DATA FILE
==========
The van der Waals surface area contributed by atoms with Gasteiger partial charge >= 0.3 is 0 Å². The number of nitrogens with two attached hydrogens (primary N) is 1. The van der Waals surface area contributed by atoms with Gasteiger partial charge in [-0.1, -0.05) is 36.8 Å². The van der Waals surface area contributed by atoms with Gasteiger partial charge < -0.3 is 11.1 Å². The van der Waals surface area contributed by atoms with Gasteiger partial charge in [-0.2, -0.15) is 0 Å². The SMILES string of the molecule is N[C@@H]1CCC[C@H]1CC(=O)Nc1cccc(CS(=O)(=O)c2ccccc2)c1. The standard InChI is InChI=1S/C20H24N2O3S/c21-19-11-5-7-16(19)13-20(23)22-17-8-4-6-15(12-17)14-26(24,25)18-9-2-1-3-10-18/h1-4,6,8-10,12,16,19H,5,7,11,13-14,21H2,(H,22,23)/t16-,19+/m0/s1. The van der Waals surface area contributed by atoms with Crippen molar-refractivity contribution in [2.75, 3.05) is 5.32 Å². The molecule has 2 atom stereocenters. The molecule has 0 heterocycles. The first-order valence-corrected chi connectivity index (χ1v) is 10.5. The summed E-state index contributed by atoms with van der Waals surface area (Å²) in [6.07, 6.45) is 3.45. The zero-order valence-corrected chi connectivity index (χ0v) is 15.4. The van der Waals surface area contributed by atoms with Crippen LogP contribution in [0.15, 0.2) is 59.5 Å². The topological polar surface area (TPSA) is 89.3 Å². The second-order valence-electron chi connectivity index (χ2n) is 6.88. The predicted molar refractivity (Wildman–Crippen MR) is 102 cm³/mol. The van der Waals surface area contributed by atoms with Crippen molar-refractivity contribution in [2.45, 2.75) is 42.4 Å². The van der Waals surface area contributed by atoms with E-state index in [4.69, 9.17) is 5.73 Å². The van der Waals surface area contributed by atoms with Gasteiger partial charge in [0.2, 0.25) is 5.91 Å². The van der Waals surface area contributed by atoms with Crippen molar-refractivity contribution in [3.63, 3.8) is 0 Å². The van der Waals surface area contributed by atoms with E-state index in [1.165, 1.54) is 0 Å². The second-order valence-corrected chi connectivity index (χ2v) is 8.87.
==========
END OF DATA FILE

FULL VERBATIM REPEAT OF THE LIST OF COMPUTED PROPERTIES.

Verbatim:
The van der Waals surface area contributed by atoms with Gasteiger partial charge >= 0.3 is 0 Å². The number of nitrogens with two attached hydrogens (primary N) is 1. The van der Waals surface area contributed by atoms with Gasteiger partial charge in [-0.1, -0.05) is 36.8 Å². The van der Waals surface area contributed by atoms with Gasteiger partial charge < -0.3 is 11.1 Å². The van der Waals surface area contributed by atoms with Gasteiger partial charge in [-0.2, -0.15) is 0 Å². The SMILES string of the molecule is N[C@@H]1CCC[C@H]1CC(=O)Nc1cccc(CS(=O)(=O)c2ccccc2)c1. The standard InChI is InChI=1S/C20H24N2O3S/c21-19-11-5-7-16(19)13-20(23)22-17-8-4-6-15(12-17)14-26(24,25)18-9-2-1-3-10-18/h1-4,6,8-10,12,16,19H,5,7,11,13-14,21H2,(H,22,23)/t16-,19+/m0/s1. The van der Waals surface area contributed by atoms with Crippen molar-refractivity contribution in [2.75, 3.05) is 5.32 Å². The molecule has 2 atom stereocenters. The molecule has 0 heterocycles. The first-order valence-corrected chi connectivity index (χ1v) is 10.5. The summed E-state index contributed by atoms with van der Waals surface area (Å²) in [6.07, 6.45) is 3.45. The zero-order valence-corrected chi connectivity index (χ0v) is 15.4. The van der Waals surface area contributed by atoms with Crippen LogP contribution in [0.15, 0.2) is 59.5 Å². The topological polar surface area (TPSA) is 89.3 Å². The second-order valence-electron chi connectivity index (χ2n) is 6.88. The predicted molar refractivity (Wildman–Crippen MR) is 102 cm³/mol. The van der Waals surface area contributed by atoms with Crippen molar-refractivity contribution in [2.45, 2.75) is 42.4 Å². The van der Waals surface area contributed by atoms with E-state index in [4.69, 9.17) is 5.73 Å². The van der Waals surface area contributed by atoms with Gasteiger partial charge in [0.2, 0.25) is 5.91 Å². The van der Waals surface area contributed by atoms with Crippen molar-refractivity contribution in [3.63, 3.8) is 0 Å². The van der Waals surface area contributed by atoms with E-state index in [1.165, 1.54) is 0 Å². The second-order valence-corrected chi connectivity index (χ2v) is 8.87.